David Lean, who died yesterday in London at 83, made large films about war and small films about love that seemed to have nothing in common except excellence. But they were in some way the same film, about the same struggle -- the battle between passion and duty.
Lean was born in a London suburb to an accountant in 1908 and, after a Quaker boyhood leavened by a secret life spent sneaking off to the movies, he entered the British film industry as a teen-ager in the lowest entry position: tea boy. And the humility of that position never seemed to leave him. Even his most panoramic films, such as "The Bridge on the River Kwai" and "Lawrence of Arabia," were a tea boy's films: polite, well-modulated, discreet and ironic. A critic once complained of him, "David Lean has too much goddamned good taste."
By 1930, Lean had progressed through lesser jobs to the position of editor and spent four years cutting newsreels. That immersion in the actual plasma of filmmaking, the snipping and gluing, served as the foundation of his considerable narrative skills. Like many another director who has started as an editor, he understood the dynamics of film storytelling, knew exactly how to move the story onward, exactly when to cut.
But it also led to a certain technical coldness toward his actors, of whom he once said, "[they] can be a terrible bore on the set, though I enjoy having dinner with them." A manic perfectionist, he could wait on the set for hours for a perfect cloud while his actors wilted in the sun.
By 1934, he was cutting features, and by the late '30s was working on A features in the flourishing British film industry, including "Pygmalion," "The 49th Parallel," and "One of Our Aircraft Is Missing."
In 1942, he made his directing debut in tandem with an English theatrical personage of great wit and flamboyance, the legendary Noel Coward. It was a fortuitous connection, first of all in the film it produced, "In Which We Serve," a truly excellent, understated war drama with Coward serving as commander of a British destroyer.
But the union also produced Lean's next three vehicles as director, all biting, witty Coward pieces, culminating in what is generally considered the first of the director's masterpieces, "Brief Encounter," in 1946. It was a prototype of the exploration of the tension between passion and repression which would thematically underlie his career: Two "respectable" middle-class people meet each other over a train trip, and the result is instant heat. But do they let go and have a ripping ride? No way, not in David Lean. Stiff-upper-lipping it, they enjoy the thought of what might have been, what could have been, what would have been, and then poignantly return to their responsibilities.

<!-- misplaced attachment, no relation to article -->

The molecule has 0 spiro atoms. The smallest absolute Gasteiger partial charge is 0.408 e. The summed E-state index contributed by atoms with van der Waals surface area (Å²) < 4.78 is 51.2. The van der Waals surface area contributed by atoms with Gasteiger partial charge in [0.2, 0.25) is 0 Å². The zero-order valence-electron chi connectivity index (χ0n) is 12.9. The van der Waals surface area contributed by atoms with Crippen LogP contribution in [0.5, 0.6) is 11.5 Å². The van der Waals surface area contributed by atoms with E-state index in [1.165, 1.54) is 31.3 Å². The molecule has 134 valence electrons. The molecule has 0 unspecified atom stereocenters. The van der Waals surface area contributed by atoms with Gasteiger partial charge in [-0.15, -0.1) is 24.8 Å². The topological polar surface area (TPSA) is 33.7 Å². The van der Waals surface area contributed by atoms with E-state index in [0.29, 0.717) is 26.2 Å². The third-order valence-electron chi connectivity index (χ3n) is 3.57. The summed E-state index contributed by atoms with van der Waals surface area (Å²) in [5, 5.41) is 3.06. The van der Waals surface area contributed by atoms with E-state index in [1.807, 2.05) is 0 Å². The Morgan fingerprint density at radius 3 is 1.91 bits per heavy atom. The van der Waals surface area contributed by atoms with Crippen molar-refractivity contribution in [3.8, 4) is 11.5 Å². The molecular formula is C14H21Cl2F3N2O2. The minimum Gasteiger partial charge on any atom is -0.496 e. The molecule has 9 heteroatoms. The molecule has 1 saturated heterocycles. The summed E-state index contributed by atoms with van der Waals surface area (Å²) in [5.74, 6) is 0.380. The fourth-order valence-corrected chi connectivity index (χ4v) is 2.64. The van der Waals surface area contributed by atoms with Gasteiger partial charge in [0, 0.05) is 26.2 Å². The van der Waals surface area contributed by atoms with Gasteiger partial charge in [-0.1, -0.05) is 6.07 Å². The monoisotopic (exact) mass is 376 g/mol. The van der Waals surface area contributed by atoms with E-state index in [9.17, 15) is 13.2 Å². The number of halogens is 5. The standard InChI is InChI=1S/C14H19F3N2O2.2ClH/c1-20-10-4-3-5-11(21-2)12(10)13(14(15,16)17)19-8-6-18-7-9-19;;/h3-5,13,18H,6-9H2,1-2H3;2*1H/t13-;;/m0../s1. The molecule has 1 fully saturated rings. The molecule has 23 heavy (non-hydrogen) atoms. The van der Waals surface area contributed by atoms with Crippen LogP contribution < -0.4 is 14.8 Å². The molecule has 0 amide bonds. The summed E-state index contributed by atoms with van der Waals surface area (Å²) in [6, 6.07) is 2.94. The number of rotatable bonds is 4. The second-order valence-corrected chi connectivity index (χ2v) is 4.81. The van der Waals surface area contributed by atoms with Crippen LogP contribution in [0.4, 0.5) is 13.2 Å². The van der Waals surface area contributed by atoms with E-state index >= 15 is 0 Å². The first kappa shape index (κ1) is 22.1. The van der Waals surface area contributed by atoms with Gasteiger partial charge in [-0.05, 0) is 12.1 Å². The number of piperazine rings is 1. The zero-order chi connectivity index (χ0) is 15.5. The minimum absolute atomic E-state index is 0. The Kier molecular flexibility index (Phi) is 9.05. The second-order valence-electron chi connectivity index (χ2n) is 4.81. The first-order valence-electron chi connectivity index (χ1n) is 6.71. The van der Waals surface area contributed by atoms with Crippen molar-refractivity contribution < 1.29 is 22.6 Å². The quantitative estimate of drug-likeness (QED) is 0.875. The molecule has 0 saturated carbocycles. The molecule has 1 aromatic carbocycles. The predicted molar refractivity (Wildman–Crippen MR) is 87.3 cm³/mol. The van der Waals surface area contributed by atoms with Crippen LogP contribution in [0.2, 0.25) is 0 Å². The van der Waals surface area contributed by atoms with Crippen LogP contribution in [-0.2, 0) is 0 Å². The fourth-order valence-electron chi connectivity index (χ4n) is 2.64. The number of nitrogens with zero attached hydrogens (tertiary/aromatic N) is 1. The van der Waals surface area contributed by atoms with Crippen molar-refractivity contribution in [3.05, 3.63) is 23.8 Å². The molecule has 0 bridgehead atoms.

Typically in Lean, repression battles expression -- duty battles love -- and always wins. His next great picture was "Breaking the Sound Barrier," about the early British jet aviation period, featuring Ralph Richardson as a further development of "Encounter's" Trevor Howard: frightfully held-in, worried, unflamboyant yet, in his disciplined way, extremely heroic.
Lean first reached an international audience with "Summertime" of 1955, another tale of repression and expression as spinster Katharine Hepburn, in Venice for the first time, meets and falls in love with a romantic Italian -- Rossano Brazzi. Hepburn's bittersweet vulnerability played brilliantly against the exotic background, and it made, for better or worse, Lean an international figure.
His next film was, according to some (such as me), his greatest. It was the first of his "big" movies and it mined familiar territory -- that vein of repression in which both strength and madness are found. The film was "The Bridge on the River Kwai."
"Kwai" pivoted on the same theme of repression that ran through Lean's work, here embodied brilliantly by Alec Guinness. Guinness' Colonel Nicholson, a captive of the Japanese, was a rigid disciplinarian whose unbending obedience to the British officer's code enabled him to withstand grueling torture from his captors in order to win for his men some dignity and mercy.
But, as the film turns in its second half into a story of a commando mission by an escapee and others to destroy the bridge that is monument to Nicholson's heroism, that same unbending streak culminates in tragedy. The film's last words, spoken by James Donald as he overlooks the battlefield, are emblematic of war and certainly run contrary to popular visions of war heroics, then as now: "Madness! Sheer madness."